• Titles: Jibaku Shounen Hanako-kun
  • Genre: Comedy, drama, mystery, supernatural, romance, psychological, pretty colours
  • Episodes: 12
  • Studio: Production Lerche

Do you remember how we got obsessed with silly little things in high school? Everything was the most important thing ever. And we wanted things like our lives depended on it. It makes for some fantastic highs and some really dramatic lows. I remember. And Nene Yashiro remembers although to be fair she is still going through it so that’s not the same thing. In fact, the Yashiro wants someone to fall for her so bad at the moment that she’s willing to summon up the legendary Hanako-san to get it. But the thing with wishes and legendary spirits, neither tends to be quite what we thought it would be. Will Nene get her wish or just end up working as an unpaid janitor for the remainder of her school years? And how are they going to deal with all the other legendary spirits starting to show up?

Ok, I know that many of you think that Lerche is not a very impressive studio as far as production values go, but between Assassination Classroom, Asobi Asobase and now Toilet-bound Hanako-kun, I’m personally impressed with how efficiently they can create unusual and unforgettable visuals. This was a very pretty show. It’s been a while since I took so many screencaps.

spoilers for how I feel about the visuals

I remeber when Toilet-bound Hanako-kun was airing. It was on Funimation which I didn’t have yet and I was super jealous. Entirely because the screencaps I was seeing were bewitching to me. I ended up buying the first volume of the manga instead which of course wasn’t the same thing visually, but I read the first few pages then, you know how it happens sometimes, I got a bunch of other manga I had been waiting for and put Hanako-kun on the shelf for the time being.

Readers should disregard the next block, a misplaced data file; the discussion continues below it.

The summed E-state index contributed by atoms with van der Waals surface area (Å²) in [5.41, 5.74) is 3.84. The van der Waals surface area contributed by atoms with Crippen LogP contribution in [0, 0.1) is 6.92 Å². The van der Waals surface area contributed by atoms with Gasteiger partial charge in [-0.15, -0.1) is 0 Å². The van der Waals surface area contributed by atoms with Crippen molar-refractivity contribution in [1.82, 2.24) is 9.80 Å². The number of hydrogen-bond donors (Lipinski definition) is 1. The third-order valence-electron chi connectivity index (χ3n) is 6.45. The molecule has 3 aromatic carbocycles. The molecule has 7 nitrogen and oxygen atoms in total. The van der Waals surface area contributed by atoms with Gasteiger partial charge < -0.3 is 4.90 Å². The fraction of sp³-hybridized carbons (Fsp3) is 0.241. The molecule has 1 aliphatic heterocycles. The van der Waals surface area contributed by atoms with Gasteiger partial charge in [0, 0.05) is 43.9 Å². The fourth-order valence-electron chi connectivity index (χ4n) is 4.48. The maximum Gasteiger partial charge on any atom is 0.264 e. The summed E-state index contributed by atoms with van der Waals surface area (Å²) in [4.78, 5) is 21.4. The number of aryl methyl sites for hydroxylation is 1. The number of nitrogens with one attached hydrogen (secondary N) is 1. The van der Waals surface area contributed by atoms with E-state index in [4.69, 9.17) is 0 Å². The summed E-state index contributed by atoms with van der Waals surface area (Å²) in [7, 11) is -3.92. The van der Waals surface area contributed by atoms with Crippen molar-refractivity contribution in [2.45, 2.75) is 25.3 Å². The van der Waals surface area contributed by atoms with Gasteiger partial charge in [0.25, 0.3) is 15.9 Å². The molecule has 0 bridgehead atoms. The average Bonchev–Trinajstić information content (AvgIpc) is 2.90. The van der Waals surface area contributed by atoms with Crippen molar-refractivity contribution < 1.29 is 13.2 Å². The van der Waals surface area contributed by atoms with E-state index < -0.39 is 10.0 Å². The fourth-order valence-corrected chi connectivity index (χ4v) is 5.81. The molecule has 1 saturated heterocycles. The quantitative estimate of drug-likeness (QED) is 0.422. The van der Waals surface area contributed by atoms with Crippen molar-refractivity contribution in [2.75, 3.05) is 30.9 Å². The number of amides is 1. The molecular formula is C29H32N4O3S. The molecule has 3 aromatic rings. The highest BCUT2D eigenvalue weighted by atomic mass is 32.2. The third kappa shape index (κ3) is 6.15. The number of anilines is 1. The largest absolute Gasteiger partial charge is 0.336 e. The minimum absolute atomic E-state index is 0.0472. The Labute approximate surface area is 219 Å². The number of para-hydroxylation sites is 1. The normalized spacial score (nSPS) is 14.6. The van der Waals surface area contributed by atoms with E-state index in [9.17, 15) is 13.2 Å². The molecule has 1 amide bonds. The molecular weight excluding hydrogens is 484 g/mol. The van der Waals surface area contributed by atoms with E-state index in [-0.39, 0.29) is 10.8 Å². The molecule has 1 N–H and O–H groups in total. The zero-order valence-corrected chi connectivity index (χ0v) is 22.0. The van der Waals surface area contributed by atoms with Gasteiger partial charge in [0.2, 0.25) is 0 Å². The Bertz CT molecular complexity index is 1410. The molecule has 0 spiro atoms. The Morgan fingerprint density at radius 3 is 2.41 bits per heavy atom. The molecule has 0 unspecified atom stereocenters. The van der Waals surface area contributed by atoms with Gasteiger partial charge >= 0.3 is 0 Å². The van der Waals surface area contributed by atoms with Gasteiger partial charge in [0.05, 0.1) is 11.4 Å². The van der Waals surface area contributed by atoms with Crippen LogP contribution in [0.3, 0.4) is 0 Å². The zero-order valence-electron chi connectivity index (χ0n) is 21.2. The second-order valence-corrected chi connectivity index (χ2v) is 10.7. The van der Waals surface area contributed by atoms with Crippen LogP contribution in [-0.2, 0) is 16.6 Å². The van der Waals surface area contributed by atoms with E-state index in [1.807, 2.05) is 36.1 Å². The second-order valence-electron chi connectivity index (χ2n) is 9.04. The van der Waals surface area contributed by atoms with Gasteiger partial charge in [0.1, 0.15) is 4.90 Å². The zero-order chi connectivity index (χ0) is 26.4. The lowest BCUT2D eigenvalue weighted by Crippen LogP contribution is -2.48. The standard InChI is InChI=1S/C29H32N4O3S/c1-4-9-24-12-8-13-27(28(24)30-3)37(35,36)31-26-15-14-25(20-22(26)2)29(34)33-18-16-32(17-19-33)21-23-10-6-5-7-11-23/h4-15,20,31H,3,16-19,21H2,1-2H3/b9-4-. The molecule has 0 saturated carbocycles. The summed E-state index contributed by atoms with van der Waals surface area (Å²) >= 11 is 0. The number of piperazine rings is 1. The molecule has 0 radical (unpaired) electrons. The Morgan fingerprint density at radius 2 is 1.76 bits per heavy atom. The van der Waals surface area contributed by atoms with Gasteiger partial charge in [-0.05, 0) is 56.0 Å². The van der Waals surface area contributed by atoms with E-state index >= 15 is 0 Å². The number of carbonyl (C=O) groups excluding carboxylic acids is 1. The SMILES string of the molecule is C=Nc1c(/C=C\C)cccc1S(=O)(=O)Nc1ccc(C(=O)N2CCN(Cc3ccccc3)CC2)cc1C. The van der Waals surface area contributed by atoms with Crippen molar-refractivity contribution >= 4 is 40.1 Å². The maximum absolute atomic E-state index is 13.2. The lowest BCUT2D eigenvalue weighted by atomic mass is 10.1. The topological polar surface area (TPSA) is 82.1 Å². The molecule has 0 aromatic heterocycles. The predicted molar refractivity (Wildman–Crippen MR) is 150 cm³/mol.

After that, I got Funi and added Hanako-kun the anime to my to-watch list but the anticipation had weakened a bit in my head so I figured I would get to it when the gods of randomness told me to. Last January however, I made a promise to myself to not purchase any more manga until May or until I had finished all the volumes in the house. And being the petulant child that I am, proceeded to binge everything in the house as fast as I could. This is how Hanako-kun got back on my nightstand and I devoured it. I had liked those few first pages but I fell in love with that first volume. I immediately tried to buy volume two, remembered my ill-thought-out promise and started watching the anime that evening instead.

I’m telling you all this because having detailed expectations and a love for the source material is going to change how I take in an anime. And Hanako-kun kind of had everything going against it as far as I was concerned. I had already seen the visuals so they weren’t going to charm and surprise me, but they did lead me to expect so very high-quality production. Moreover, I had already created voices and performances for all these characters in my mind, that I had gotten attached to since I liked that first volume so much. The inevitable deviations were going to b a disappointment. Poor Hanako was doomed from the start (fitting if you’ve seen the series).